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By the final days of February, many public health experts were sounding the alarm about the coronavirus, and some people were listening.

President Trump did not.

On Feb. 26, he said — incorrectly — that the number of cases was “going very substantially down, not up.” As late as March 10, he promised: “It will go away. Just stay calm. It will go away.”

Some local leaders also continued to urge business as usual. In early March, Mayor Bill de Blasio told New Yorkers to “get out on the town despite coronavirus.”

If the U.S. had enacted social-distancing measures a week earlier than it did — in early March rather than mid-March — about 36,000 fewer Americans would have died, the study found. That’s more than one third of the current death toll, which is about 100,000.

If the measures had been in place two weeks earlier, on March 1, the death toll would be 54,000 lower.

These are hypothetical estimates, of course, and they’re unavoidably imprecise. But they are consistent with real-world evidence from places that responded to the virus more quickly, including San Francisco, Washington State, South Korea and Vietnam — where per capita deaths have been much lower than the U.S. average.

Jeffrey Shaman, the leader of the Columbia research team, told The Times: “It’s a big, big difference. That small moment in time, catching it in that growth phase, is incredibly critical in reducing the number of deaths.”

Related: Trump and some top White House officials are arguing that the reported virus death toll is overstated, The Times reports. Public health experts overwhelmingly reject this view.

A simple way to understand why experts believe the official count is actually understated: The number of Americans who have died in recent weeks is much higher than normal.

In other virus developments:

The evacuations complicate the state’s social-distancing efforts. “It’s hard to believe that we’re in the middle of a 100-year crisis, a global pandemic, and we’re also dealing with a flooding event that looks to be the worst in 500 years,” Gov. Gretchen Whitmer said.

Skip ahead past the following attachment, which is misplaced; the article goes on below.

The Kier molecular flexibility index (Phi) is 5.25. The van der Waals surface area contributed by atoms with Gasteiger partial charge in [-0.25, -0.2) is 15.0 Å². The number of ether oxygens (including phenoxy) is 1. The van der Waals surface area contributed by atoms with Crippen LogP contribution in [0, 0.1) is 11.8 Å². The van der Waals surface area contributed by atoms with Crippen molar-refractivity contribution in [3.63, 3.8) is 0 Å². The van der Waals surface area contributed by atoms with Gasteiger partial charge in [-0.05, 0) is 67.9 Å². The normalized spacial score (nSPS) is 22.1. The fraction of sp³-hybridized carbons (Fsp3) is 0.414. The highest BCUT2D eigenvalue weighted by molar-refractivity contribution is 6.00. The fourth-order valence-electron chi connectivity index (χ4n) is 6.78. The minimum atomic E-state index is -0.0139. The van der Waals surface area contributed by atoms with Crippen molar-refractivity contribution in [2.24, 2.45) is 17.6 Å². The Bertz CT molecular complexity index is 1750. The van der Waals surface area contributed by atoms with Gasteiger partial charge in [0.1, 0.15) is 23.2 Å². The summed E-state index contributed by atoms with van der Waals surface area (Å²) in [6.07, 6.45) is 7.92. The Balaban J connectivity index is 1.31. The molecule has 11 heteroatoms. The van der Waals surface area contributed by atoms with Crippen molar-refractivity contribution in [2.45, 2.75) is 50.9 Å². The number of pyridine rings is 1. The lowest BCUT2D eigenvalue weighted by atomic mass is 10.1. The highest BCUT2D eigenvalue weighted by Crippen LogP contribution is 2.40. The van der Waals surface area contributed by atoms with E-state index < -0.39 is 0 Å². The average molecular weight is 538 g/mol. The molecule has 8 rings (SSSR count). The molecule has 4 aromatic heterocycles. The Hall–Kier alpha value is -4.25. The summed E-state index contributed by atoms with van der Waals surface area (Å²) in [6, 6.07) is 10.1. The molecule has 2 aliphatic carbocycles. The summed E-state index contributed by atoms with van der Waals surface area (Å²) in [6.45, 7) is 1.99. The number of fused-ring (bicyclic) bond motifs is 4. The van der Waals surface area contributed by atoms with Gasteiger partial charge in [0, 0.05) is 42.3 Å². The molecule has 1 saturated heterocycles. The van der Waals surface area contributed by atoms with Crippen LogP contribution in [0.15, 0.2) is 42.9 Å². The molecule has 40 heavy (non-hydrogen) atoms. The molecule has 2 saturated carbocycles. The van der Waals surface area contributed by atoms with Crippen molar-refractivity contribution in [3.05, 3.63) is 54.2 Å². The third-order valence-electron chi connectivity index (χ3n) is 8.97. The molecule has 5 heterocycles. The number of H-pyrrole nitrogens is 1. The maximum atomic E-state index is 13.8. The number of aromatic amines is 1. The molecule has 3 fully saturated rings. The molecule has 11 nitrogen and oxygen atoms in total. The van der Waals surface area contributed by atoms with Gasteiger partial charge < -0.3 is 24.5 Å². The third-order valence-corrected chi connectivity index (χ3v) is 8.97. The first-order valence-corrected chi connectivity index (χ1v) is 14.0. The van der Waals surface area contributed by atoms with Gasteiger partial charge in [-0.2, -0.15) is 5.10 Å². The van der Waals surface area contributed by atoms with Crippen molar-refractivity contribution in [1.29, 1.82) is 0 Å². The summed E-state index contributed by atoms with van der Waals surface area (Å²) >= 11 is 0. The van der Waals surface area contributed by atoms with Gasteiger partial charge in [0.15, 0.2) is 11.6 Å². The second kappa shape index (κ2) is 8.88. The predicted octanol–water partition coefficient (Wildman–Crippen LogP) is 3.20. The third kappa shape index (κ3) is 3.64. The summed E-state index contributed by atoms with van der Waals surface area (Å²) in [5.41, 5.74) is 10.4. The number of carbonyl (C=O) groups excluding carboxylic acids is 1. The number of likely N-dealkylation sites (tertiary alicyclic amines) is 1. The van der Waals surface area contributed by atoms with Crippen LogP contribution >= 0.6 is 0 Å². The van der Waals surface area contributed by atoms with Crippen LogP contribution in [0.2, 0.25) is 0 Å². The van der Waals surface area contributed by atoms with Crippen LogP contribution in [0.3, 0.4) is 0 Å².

NBC News reported this week that the Pompeos had used taxpayer money to pay for lavish dinners that included Fox News hosts, a NASCAR driver and the chairman of Chick-fil-A.

When the coronavirus began spreading from Wuhan, China, across the rest of the country, it seemed to weaken the Communist Party’s authority. Ordinary citizens were becoming bolder about their criticism of Xi Jinping’s regime, on social media and elsewhere.

“Mr. Xi, shaped by his years of adversity as a young man, has seized on the pandemic as an opportunity in disguise — a chance to redeem the party after early mistakes let infections slip out of control, and to rally national pride in the face of international ire over those mistakes,” The Times’s Steven Lee Myers and Chris Buckley write. “So far, Mr. Xi has largely succeeded in rewriting the narrative in China.”

Sheri Fink is an investigative journalist with a medical degree who’s won Pulitzer Prizes for her coverage of Hurricane Katrina and Ebola. She’s recently been covering the virus in New York. And as New York hospitals move past the worst of the epidemic, we asked her if she saw any parallels to her earlier reporting. She replied:

I was reminded of a moment when I was in Liberia in 2014 during the Ebola outbreak. There were so many horrific scenes and so many more sick people than could be cared for. And then, all of a sudden, the numbers started going down. And everyone was scared — were we just not seeing new cases?

But, in fact, it turned out to be real. The curve was bending, and it was due to the painstaking work of people in the communities and work that people did to keep themselves and their families safe. One thing that the drop in new Covid cases tells us is that whatever techniques were put in place have had an effect.

Some picks: Escape your immediate surroundings with Conor Knighton’s account of visiting 59 national parks over a year in “Leave Only Footprints,” or trade real-life horrors for fictional ones with “The Return” by Rachel Harrison, a tale about a reunion of friends gone wrong. If you’re in the mood for a gripping sports read, there’s “The Victory Machine” by Ethan Sherwood Strauss, which tracks the Golden State Warriors’ rise.

Our staff took to Google Docs to share recommendations of what they’re doing and eating and watching right now. (They’ll be updating the documents with new ideas.) Caryn Ganz, the pop music editor, listed all of the memorabilia she’s collected — including a 12-year-old slice of Britney Spears’s birthday cake — and there’s a horror movie guide by the reporter Taylor Lorenz.

A vegetarian manifesto: The writer Jonathan Safran Foer writes in the Opinion section, “If you care about the working poor, about racial justice, and about climate change, you have to stop eating animals.”

You can see today’s print front page here.

Today’s episode of “The Daily” is about a mysterious syndrome affecting children who have tested positive for the coronavirus.

Lauren Leatherby, Ian Prasad Philbrick, Jonathan Wolfe and Sanam Yar contributed to The Morning. You can reach the team at themorning@nytimes.com.

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